Comments Satirizing Domestic Violence Leave weren't offensive, press council rules - iMediaEthics

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An Australian blogpost on the Daily Telegraph‘s website poked fun at another media company, the Australian Broadcasting Company, and its union members trying to get family violence leave.

The Telegraph blogpost, “Tax-funded spousal assault community,” was by Tim Blair and published April 10. It notes that ABC staff want the family violence leave written into its “wages and conditions.” The Telegraph is owned by News Corp.

“Evidently the ABC employs so many victims of domestic violence that they require their own special leave allowance category – which is interesting, given how many ABC employees are married to or shacked up with other ABC employees,” Blair wrote. “What kind of carnage-strewn bloodhouse are they operating over there? Is that why ABC staff work so few hours – because they’re always recovering from the previous night’s beatings? Why are staffers not pressing charges instead of seeking leave?”

Blair’s short post also noted the union members working in the field want current iPhones and the “right to disconnect” when off the clock. Blair updated to link to a clip from the program The Slap 2, which was broadcast on ABC.

In follow-up updates, the Telegraph noted Blair’s blogpost prompted criticism of him for his comments on domestic violence.

“A number of people” complained to the Australian Press Council about the blogpost being offensive and unfair, the press council reported Nov. 13. The Telegraph responded to the press council complaints by noting Blair frequently satirizes the news, which is what that post did.

“The publication said it was an opinion article in a blog well-known and recognised for its satirical and frequently mocking commentary on political and social issues which favoured a ‘very specific Centre of Right readership,’” the press council reported the Telegraph said. “The blog entry was clearly satire with the writer engaging in his own style to make a point about the changing nature of workplace ambit claims, and a reasonable reader would have regarded it as such.”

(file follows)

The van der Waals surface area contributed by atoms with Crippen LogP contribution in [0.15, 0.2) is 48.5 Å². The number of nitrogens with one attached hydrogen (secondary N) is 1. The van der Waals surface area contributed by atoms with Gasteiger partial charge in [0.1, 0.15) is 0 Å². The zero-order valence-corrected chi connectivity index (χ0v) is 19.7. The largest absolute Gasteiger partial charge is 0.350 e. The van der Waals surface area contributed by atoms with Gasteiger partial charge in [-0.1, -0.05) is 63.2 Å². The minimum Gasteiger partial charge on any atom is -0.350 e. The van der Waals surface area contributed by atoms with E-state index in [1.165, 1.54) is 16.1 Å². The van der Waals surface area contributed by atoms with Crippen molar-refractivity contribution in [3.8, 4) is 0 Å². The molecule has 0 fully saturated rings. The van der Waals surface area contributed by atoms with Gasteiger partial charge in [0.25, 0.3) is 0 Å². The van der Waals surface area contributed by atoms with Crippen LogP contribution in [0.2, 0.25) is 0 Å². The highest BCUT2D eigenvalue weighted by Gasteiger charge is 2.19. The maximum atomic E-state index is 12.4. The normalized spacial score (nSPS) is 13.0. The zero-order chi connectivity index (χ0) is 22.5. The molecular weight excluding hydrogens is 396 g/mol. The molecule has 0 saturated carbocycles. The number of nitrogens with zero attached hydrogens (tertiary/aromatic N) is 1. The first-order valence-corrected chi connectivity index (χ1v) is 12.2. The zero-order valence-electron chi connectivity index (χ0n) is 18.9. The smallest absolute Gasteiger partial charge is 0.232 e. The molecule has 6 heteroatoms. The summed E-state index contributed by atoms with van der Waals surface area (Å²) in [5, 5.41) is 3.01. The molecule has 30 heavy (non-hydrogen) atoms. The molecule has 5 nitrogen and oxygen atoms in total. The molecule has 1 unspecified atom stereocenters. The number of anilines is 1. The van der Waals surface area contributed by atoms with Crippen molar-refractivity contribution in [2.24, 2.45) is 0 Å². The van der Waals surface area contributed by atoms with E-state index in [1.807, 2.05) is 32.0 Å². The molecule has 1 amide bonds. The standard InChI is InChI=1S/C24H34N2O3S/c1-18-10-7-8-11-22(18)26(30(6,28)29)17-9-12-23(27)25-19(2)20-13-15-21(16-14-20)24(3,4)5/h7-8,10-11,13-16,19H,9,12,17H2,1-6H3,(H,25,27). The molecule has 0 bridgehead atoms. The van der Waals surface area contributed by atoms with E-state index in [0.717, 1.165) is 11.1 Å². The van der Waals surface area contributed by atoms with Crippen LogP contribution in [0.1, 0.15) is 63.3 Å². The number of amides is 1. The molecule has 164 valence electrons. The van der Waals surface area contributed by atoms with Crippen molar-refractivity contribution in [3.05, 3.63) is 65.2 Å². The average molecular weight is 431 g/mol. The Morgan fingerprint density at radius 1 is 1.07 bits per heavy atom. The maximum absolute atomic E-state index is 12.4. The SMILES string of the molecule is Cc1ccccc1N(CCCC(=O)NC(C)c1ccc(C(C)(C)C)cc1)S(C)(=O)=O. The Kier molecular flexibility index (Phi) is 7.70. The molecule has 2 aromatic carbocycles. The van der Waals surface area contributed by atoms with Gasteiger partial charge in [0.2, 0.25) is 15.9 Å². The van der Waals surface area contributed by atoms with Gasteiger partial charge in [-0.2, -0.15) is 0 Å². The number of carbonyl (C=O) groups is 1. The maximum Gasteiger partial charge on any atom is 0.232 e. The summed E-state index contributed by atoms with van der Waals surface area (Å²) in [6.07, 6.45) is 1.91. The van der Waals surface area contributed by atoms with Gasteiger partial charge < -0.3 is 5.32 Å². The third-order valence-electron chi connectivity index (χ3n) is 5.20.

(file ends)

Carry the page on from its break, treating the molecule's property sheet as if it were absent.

That said, the Telegraph noted that some readers may have been unfamiliar with the satiric tone of the blog. “The publication said the intention of the blog was not to diminish the seriousness of domestic violence, an issue frequently examined by the blog’s author,” the council reported.

The press council agreed that the blogpost was obviously satirical and still contained factual information as its basis. There was a chance some readers may have been offended, but the council ruled that “in the overall context of the blog, its style and its readership,” it wasn’t offensive.

iMediaEthics has written to the Telegraph and ABC.

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Comments Satirizing Domestic Violence Leave weren’t offensive, press council rules

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